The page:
Honors in Rome - Summer 2007
“I must go and have a bath. Yes, it’s time,” writes a Roman schoolboy in his exercise book almost 1800 years ago. “I leave; I get myself some towels and follow my servant. I run and catch up with the others who are going to the baths and I say to them one and all, ‘How are you? Have a good bath! Have a good supper!’” (Yegul, 30) Such was the accepted universality of bathing as a daily event in the lives of all Romans - young or old, and regardless of one’s sex, race, religion, or wealth, all were invited and expected to have a “bene lava,” a good bath. Visiting one of many public bathhouses was the norm, as no extensive bathing facilities existed in most Roman dwellings. Imperial thermae were the grandest of the public baths. The high level of expertise needed for their construction and the expense of the luxurious décor within meant that oftentimes only the emperor had the resources to commission them. Small privately owned baths called balneae were more common, but fell far short of the thermae in terms of facilities, opulence, and scale.
In fact, the Baths of Caracalla, one of the most famous thermae, was second only to the Colosseum in terms of large scale building projects (Menen, 92). As evidenced by their size alone, they did much more than fulfill a basic hygienic necessity. They served as community centers, providing all the facilities needed for the ideal urban life – a highly desirable balance between physical health and intellectual well-being. One could find gyms, shops, gardens, libraries and lecture halls at the baths. Since entrance fees were often partially or completely subsidized by the government or wealthy individuals, common people could enjoy the available recreation, education, and entertainment. To them, the baths were so important that, according to Yegul, “among the most effective punishments that could be imposed by the government on a community was the closing down of its baths for a period of time” (Yegul 30). Indeed, a daily habit was transformed into a civic institution and eventually became an essential part of Roman identity. It would have been un-Roman not to bathe (Yegul, 2).
Caracalla (186 – 217 CE), an emperor of the Severan dynasty, also recognized the importance of the baths, but for a different reason. The construction of lavish thermae was an immense public work, and it was a given that popular support of the emperor would skyrocket upon its completion. They were richly adorned with trophies, inscriptions, and sculptures, all constant reminders of the prosperity and peace brought by the emperor to the mighty empire. As sources of pride for the community, thermae-building could bestow a lot of power on those who dared to undertake it. It was therefore a useful propaganda tool for an emperor who desired a means to a political end – for example, to bring himself honor and esteem, or to ensure the outcome of an election (Raaschou-Nielsen, 149). Hoping to establish a lasting legacy and increase his popularity with the Roman people, Caracalla insisted on building his namesake baths at all costs. He was an unpopular military dictator who developed a reputation early on for being psychotic and bloodthirsty. There are accounts of Caracalla’s many quirks stemming from his obsessive desire to resemble Alexander the Great. For instance, he would always walk with his head tilted to the right, to emulate Alexander’s pose in famous works of art (Piranomonte, 51). He was also prone to bouts of “mad logic,” as demonstrated by Menen in an excerpt from one of Caracalla’s dialogues: “It is clear that if you make me no request, you do not trust me, if you do not trust me, you suspect me, if you suspect me, you fear me, if you fear me, you hate me. Off with his head…” (Menen, 150) Whether one had a request or lack thereof did not matter when Caracalla craved violent severity; he was a dangerous man. Originally, Caracalla’s father Septimius Severus, the first of the Severan emperors, had planned for Caracalla to rule the empire jointly with his brother Geta and his mother Iulia Domna. Caracalla had other plans. He murdered Geta in 212 and, with the purchased support of the army, left more than a thousand Romans dead in the process of securing his emperorship. It is no wonder that he needed the thermae to give his reputation a boost.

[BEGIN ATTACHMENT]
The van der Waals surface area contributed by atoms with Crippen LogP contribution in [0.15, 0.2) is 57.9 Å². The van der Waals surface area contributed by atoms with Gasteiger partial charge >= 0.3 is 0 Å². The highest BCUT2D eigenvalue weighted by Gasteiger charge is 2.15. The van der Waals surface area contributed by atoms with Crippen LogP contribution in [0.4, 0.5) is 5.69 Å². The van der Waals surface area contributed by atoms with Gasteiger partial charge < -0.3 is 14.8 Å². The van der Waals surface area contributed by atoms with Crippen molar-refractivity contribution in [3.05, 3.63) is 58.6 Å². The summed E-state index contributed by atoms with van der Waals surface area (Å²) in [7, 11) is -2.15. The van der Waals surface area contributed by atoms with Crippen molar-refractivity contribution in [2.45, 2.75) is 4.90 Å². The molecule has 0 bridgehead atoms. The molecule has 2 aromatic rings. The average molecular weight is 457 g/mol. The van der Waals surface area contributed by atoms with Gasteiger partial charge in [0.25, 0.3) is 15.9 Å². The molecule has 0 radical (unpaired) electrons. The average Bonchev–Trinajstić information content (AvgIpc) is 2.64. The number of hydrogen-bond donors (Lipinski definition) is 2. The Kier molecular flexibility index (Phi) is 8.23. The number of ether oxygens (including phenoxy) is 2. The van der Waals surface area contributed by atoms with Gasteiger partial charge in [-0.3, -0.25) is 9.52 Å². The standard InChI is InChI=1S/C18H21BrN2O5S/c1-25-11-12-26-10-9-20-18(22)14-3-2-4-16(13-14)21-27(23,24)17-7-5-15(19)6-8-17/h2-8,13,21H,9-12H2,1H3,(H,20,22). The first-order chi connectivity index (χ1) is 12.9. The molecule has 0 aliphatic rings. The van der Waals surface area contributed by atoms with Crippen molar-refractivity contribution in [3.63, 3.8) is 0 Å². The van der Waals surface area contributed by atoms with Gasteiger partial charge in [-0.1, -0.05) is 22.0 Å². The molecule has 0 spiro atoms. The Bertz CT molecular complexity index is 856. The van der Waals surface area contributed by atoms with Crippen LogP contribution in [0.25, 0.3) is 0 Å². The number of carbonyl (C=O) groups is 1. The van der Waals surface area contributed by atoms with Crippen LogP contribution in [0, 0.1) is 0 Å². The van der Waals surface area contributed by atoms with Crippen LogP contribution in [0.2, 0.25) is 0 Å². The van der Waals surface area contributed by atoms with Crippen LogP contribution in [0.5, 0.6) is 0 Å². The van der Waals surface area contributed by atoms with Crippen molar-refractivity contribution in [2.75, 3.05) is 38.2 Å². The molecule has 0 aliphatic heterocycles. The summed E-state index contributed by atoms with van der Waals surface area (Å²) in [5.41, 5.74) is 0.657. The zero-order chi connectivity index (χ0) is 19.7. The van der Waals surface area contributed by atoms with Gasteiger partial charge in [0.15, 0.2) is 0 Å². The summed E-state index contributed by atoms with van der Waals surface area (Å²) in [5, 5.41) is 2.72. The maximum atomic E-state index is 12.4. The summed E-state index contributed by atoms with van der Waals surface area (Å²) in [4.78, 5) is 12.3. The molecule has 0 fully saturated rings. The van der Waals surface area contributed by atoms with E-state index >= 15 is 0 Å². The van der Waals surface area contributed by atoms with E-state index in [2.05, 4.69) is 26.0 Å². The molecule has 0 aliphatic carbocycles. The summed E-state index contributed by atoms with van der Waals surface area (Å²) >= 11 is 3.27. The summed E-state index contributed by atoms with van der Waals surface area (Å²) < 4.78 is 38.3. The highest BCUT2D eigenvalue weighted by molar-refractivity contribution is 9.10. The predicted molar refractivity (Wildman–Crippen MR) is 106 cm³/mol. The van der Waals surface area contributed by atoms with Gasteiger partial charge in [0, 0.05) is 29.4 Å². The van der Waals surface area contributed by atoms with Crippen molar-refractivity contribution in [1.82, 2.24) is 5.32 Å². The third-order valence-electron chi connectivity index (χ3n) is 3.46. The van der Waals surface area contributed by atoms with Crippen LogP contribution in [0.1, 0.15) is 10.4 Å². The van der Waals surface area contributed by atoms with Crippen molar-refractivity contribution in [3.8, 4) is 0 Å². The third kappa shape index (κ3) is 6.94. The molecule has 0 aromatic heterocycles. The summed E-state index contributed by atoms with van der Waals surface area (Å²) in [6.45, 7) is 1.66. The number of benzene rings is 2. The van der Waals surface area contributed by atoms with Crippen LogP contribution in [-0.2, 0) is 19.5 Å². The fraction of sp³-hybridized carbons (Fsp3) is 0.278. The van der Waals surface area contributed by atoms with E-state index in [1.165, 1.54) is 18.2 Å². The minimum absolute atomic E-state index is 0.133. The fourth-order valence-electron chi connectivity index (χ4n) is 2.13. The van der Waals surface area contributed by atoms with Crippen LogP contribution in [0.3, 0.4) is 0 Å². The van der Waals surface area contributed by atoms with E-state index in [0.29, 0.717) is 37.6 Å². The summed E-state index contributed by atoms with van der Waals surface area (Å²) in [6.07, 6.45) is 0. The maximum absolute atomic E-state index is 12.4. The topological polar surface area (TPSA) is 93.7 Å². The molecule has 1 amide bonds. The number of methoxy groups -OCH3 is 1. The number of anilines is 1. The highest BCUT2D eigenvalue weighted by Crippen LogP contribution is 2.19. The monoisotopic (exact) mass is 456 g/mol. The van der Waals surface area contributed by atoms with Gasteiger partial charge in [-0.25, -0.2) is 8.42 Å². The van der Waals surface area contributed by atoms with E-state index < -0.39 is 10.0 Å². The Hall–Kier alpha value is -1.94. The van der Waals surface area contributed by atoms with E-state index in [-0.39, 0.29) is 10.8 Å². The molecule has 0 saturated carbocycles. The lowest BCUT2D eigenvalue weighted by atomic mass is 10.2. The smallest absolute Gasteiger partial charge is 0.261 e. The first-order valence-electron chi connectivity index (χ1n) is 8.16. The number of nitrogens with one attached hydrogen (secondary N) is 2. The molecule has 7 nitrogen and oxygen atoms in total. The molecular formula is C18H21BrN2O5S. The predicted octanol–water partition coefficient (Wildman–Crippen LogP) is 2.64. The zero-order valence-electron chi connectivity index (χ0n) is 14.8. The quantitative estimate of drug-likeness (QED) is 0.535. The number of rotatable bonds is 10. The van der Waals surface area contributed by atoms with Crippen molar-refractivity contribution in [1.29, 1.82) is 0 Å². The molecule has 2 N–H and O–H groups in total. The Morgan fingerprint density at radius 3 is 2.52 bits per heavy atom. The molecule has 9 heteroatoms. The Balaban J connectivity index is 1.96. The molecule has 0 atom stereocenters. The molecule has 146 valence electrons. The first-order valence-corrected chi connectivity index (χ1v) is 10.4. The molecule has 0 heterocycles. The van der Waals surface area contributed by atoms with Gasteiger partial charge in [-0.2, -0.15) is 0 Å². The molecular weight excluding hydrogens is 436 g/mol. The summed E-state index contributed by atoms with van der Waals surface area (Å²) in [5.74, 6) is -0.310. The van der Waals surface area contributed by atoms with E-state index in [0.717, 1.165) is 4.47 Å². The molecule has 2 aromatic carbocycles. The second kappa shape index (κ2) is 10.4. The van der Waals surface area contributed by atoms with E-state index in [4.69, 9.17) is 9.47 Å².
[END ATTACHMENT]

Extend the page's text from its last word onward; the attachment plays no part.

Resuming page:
Bust of Emperor Caracalla. Rome, Roman National Museum, Palazzo Massimo at the Baths (Piranomonte, 51)
Septimius Severus began building the baths during his reign, and had left his son a full treasury to continue construction. But the project proved so expensive that Caracalla resorted to extorting the necessary money from wealthy senators. He became popular among the poor, however, who now had a wonderful community center offering all the best pleasures of Roman urban life.
So attractive were these pleasures that baths tell the story of Romanization and urbanization throughout the empire; in fact, the empire’s extent could be indicated by the presence of balneae and thermae. The bathing custom was an effective tool for assimilating conquered peoples into a single, standard culture. Even with its many differences and similarities, the vast imperial Roman civilization could be unified by a coherent pattern of practices that featured bathing’s universal prevalence as its mainstay. It was an activity with the potential to involve the entire urban population and was not confined to the elite like many other Roman pastimes (Raaschou-Nielsen, 149).
History and Origins of Bathing
The act of bathing itself was not a uniquely Roman hobby. As is common with many facets of the ancient Roman world, they borrowed practices from other cultures. In this case, the Romans developed the Greek custom of bathing daily in small private balneae (Menen, 191). Thus, the first baths in Italy were small domestic balneae meant to provide a “good sweat,” a folk remedy for seasonal ailments (Yegul, 50). It is in these balneae that the three basic elements of a Roman bath are first seen: a caldarium (hot room), a tepidarium (warm room), and a frigidarium (cold room). They were privately owned and small, often sharing their walls with surrounding buildings. Though most were open to the public, a potent combination of increasing public interest in bathing and a strong prospering economy led to the construction of thermae, which replaced old and disused balneae. In contrast to the balneae, thermae were huge freestanding structures almost always owned by the state or city and could cater to hundreds of bathers at once (Yegul, 43).